Amazon’s Jeff Bezos is smart and Xerox’s Ursula Burns is dynamic, but our management role model is Glinda, the Good Witch. Glinda? Yep. Think about it: Not only did Dorothy get home, but she found strength and resourcefulness in herself she had never seen, she learned from her mistakes and worked well with others. Yes, Glinda got results, but she was no micromanager. She simply pointed Dorothy in the right direction (“Follow the Yellow Brick Road”), gave her the resources she needed (the Ruby slippers), and removed a few obstacles (such as the Wicked Witch of the West’s sleeping spell) when it was judicious to do so.
Most employees would be thrilled to work for Glinda. You can learn from her example.
• Expect the best. Teachers, directors, coaches, and generals will all tell you the same thing: people do what’s expected of them. If you give an assignment and then stand back to wait for the screw-up, you won’t have to wait long. On the other hand, if you give an assignment that seems just beyond an employee’s reach, people usually rise to the occasion. If you really believe that your people aren’t capable, ask yourself two questions: Are they in the wrong job? Are you?
• Put work in context. Help people understand how they contribute to the overall mission and goals of the company. Do hotel laundry workers just wash sheets, or do they play a vital role in the guests’ overall experience? Employees who don’t see that connection wonder why it’s important to do a good job. Once they know the overall mission, set goals to help them achieve that mission: How many guests do they need to please today?
• Be clear. When making those assignments, be clear. If you write instructions, read them to yourself slowly. If you followed them literally, could you do what you’re asking the employee to do? If you aren’t sure, have someone else read them. If you give instructions verbally, ask employees to repeat them to you, and ask whether they have any questions.
• Give employees the resources they need. You wouldn’t send a Boy Scout on a weekend camping trip without a sleeping bag, a canteen, and a compass. Don’t ask employees to do a job without the resources either. Consider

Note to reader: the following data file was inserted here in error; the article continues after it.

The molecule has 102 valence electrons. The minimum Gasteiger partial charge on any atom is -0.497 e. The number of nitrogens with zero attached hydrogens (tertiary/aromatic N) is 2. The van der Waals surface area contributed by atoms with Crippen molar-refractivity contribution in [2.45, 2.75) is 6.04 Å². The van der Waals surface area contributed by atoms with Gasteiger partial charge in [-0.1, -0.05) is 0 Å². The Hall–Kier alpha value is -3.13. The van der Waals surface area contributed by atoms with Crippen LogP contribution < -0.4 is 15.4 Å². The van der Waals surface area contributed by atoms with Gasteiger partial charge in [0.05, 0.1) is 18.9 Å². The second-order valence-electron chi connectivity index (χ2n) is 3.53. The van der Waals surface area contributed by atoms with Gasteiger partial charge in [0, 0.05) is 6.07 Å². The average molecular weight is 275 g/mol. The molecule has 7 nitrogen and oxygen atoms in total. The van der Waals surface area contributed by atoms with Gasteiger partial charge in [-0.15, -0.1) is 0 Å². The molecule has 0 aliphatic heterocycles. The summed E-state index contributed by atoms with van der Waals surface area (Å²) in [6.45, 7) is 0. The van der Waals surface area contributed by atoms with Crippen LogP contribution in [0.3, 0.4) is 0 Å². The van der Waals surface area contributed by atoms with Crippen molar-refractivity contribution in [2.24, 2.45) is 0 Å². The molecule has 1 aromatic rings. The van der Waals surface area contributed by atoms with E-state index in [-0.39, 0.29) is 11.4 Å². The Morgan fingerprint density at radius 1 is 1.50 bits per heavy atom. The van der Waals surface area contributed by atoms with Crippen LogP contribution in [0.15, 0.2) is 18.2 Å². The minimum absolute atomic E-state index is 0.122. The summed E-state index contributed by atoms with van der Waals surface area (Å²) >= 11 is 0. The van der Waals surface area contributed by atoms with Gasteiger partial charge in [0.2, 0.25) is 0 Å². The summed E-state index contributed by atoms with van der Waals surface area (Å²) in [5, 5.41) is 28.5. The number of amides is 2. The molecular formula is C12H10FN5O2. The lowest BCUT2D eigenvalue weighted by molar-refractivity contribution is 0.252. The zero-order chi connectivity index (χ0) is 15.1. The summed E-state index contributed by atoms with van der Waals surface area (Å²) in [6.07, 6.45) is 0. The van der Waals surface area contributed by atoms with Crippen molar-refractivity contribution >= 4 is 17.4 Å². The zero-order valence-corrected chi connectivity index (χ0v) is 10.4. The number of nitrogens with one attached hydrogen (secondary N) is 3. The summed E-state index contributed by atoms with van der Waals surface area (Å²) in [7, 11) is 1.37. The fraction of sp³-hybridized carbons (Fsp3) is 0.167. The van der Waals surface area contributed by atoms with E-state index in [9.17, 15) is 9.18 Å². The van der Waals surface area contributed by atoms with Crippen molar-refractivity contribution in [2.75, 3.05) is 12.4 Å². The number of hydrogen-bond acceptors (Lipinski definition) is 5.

• Are enough people assigned to the task?
• Have you allowed enough time?
• Do people have the appropriate equipment?
• Do they have enough information?
• Do they know where they can go for help?
• Let employees do the work. Once employees know the goal and have the resources they need, get out of their way. Resist any temptation you may have to micromanage. Nothing can be gained by standing over someone’s shoulder, and a lot can be lost. Yes, employees will do it differently than you would. That’s OK.
• Remove obstacles. Twelve Parisian streets come together in a star formation at Place d’Etoile. In the center is the Arc de Triomphe, and if you stand on top of it for five minutes you’re guaranteed to see at least one traffic accident. From that vantage point, you can see the big picture and anticipate where the accidents will happen. If you could somehow communicate with the drivers below, you could prevent many fender benders.
As the boss, you can communicate with the drivers if you see an accident ahead. Do it! But as a boss you can do better than that. You have more clout in the organization. Use it! Picture yourself as a traffic cop in d’Etoile. You can stop lanes of traffic, block cars from entering, or make drivers slow down. Do what you can to help your people maneuver through the traffic to get where they’re going.
• Don’t give employees all the answers. Employees will come to you for help, and if you’re busy or tired you’ll tell them what to do. Don’t. Every time you do it, you encourage them to come to you with the next problem. But no one learns anything by getting the answer. Instead, ask employees what they’ve tried. Explore why it didn’t work. Ask them what options they’ve considered. If they’re not seeing some things, ask questions to gently open their eyes.